Q7 Takoma Park has the greatest density of truly affordable housing in the county, and the only rent stabilization program. Would you work to do everything you can to protect this rent stabilization, prevent the displacement of low-income communities, and ensure that housing for home renters is safe and up to code? Would you advocate for creating more truly affordable housing at the Washington Adventist Hospital site, and the Washington-McLaughlin School site? Why or why not?

I value and support and will defend Takoma Park’s rent stabilization while working to ensure that our city’s rental housing is safe and up to code. We do risk displacement, nonetheless, in part because a broad housing shortfall most seriously affects lower-income individuals and families. I not only would — I HAVE advocated creation of housing including affordable housing at multiple city sites and invite readers to visit sethgrimes.org/devlinks.


 

County Planning Board Schedules Vote on Takoma Junction

Sunset at Takoma Junction, January 2022

UPDATE: On January 27th 2022, the Montgomery County Planning Board voted unanimously to deny approval of the Takoma Junction plans.

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The Montgomery County Planning Board has scheduled a vote on the proposed Takoma Junction development for January 27th 2022. It was originally scheduled for January 20th 2022 but has been postponed by a week.

To send a written statement with your opinion about the proposed development to the Board before their vote, email Board Chair Casey Anderson at  mcp-chair@mncppc-mc.org, by noon on Wednesday January 26th.

The proposal has now been rejected by the City Council, the State Highway Administration (multiple times), and the community (96% of 385 comments on the City feedback page were negative).

The Board staff continues to recommend denial of the project, and this week reposted their report with that recommendation from last September. (This staff report was not presented or discussed in September, because instead NDC got an extension).

New information released on January 7th by the Planning Board, and linked to the original January 20th Board agenda, includes new documents and correspondence dated between September 2021 and January 2022, including:

  1. An update on what has happened since the Board gave NDC a 90 day extension, with new research, written by the Planning Board staff in preparation for the Board vote. Among other things, the staff refutes the assertions that there are comparable lay-bys in use locally.
  2. A letter from the Planning Board Chair to the SHA pressing them to explain what design for the deliveries and the exit/entrance would be safe, or to state clearly that there is no safe solution.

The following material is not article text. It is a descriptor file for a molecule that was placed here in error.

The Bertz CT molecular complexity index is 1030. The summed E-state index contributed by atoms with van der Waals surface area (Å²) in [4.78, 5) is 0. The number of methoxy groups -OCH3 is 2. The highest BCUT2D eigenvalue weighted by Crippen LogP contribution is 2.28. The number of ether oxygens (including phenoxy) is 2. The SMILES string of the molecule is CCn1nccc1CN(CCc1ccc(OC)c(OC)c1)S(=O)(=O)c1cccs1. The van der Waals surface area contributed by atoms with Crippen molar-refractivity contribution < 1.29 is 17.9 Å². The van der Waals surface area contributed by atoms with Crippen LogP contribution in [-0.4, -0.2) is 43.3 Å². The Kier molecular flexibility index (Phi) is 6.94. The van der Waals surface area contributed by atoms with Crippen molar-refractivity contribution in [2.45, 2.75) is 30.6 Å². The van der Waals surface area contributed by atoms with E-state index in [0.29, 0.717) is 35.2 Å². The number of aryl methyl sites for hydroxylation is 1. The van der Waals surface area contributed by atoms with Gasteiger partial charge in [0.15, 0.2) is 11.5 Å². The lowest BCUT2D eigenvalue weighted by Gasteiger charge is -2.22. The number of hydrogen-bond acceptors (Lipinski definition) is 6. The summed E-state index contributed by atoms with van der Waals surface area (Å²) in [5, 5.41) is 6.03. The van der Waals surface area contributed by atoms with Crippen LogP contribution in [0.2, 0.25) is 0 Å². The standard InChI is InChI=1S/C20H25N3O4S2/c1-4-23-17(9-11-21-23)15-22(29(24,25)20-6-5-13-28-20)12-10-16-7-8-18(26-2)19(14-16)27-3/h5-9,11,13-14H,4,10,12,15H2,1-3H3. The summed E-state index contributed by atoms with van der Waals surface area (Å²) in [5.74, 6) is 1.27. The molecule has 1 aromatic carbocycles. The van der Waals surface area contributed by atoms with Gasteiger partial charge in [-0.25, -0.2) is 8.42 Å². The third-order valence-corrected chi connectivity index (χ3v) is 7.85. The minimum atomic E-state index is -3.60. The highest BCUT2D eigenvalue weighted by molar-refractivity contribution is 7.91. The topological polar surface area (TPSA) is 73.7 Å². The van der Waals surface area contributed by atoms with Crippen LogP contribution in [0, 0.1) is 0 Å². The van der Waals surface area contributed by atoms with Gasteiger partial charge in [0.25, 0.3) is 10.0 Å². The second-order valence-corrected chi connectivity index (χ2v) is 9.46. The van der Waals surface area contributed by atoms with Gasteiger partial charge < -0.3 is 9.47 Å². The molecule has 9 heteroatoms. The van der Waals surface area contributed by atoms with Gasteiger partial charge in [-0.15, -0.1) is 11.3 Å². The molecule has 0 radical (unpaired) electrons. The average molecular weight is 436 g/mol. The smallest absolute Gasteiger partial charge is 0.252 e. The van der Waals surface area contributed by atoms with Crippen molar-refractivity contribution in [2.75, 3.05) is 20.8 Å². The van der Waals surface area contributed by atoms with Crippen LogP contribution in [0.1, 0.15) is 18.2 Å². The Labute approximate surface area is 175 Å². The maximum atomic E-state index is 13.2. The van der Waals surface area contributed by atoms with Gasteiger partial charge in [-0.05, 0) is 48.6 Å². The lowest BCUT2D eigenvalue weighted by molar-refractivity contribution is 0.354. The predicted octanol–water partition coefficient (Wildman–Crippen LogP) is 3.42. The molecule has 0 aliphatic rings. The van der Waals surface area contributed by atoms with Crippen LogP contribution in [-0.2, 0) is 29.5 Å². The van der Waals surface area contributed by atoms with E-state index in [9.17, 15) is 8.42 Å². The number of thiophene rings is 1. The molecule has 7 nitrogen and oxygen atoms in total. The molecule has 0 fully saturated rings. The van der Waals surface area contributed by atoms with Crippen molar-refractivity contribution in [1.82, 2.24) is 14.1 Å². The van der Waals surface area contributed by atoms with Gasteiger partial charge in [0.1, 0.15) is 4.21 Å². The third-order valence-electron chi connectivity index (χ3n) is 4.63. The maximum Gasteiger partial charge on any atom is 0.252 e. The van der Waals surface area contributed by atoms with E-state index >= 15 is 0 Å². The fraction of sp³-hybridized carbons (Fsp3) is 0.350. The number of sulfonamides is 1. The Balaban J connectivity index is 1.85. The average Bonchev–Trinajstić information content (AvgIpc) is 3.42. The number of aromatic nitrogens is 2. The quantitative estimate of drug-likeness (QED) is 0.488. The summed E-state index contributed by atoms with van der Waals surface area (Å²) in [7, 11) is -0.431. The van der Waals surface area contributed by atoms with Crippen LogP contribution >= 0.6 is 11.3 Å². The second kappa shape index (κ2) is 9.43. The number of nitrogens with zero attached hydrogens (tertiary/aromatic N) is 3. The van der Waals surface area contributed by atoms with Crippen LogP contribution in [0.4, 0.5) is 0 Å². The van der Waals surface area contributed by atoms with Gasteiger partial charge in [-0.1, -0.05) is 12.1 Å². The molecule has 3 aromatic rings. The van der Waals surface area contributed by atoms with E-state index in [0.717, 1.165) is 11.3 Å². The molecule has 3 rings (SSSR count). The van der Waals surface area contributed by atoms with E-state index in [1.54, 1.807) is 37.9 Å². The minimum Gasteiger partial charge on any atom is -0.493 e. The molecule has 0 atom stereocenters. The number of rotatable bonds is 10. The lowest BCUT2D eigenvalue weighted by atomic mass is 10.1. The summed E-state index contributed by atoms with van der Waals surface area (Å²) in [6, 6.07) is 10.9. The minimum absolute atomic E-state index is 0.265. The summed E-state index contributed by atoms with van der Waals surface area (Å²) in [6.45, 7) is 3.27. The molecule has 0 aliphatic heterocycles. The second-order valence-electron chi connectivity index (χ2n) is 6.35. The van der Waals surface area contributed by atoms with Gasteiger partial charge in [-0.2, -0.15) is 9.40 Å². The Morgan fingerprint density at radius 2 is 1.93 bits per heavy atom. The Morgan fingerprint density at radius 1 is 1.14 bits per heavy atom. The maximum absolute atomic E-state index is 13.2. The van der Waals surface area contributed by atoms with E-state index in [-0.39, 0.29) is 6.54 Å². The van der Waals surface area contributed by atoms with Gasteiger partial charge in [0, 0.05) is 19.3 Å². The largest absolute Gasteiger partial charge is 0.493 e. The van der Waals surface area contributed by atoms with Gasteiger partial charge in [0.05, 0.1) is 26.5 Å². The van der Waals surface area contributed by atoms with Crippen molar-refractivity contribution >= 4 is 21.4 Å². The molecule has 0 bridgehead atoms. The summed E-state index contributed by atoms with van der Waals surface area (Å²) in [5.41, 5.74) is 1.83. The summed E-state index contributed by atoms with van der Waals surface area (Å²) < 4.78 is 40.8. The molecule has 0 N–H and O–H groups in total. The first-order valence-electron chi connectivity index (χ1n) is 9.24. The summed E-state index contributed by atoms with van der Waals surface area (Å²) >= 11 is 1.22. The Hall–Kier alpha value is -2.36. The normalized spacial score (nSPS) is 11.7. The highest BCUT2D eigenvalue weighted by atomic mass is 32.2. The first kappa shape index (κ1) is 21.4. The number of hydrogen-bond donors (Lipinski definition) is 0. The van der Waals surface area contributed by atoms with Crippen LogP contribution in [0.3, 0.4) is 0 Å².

3. A reply from SHA to the Planning Board, reiterating that it is the developer’s job to submit a design for them to assess (not SHA’s job to figure out a design that would work).
  4. Description of a meeting of the Planning Board staff, SHA, NDC and City of Takoma Park staff. The NDC lawyer described it as an attempt “to help facilitate communications and bring the matter to some type of resolution.”
  5. A letter from NDC to the City Manager asking the City to cut down trees on private property adjacent to the proposed site.
  6. A letter from NDC’s lawyer requesting that the Planning Board vote to give them approval “conditioned on future SHA approvals” for the layby and the exit/entrance drive.
  7. A letter from the City to the Planning Board, reminding the Board that City Council “voted unanimously to recommend that the Planning Board not approve the current plan.” And they explain why the City Council “was deliberate in not recommending approval of the site plan conditioned upon State Highway Administration (“SHA”) approval of the lay-by.”

For a dated chronology of these new letters and documents, see our updated Junction Timeline.

Planning Board Grants 5th Extension for Junction Project to Gain Approval

Planning Board Grants 5th Extension for Takoma Junction Project to Gain Approval

On September 15 2021, the Montgomery County Planning Board agreed to give Neighborhood Development Company (NDC) a fifth extension to obtain approval for their proposed Takoma Junction project. NDC now has until January 20 2022, (approximately 90 additional days), to attempt to get approval from the State Highway Administration (SHA) before returning to the Planning Board. To date, the SHA has found both the layby and the exit drive unsafe (in four separate rulings), despite multiple design attempts by NDC.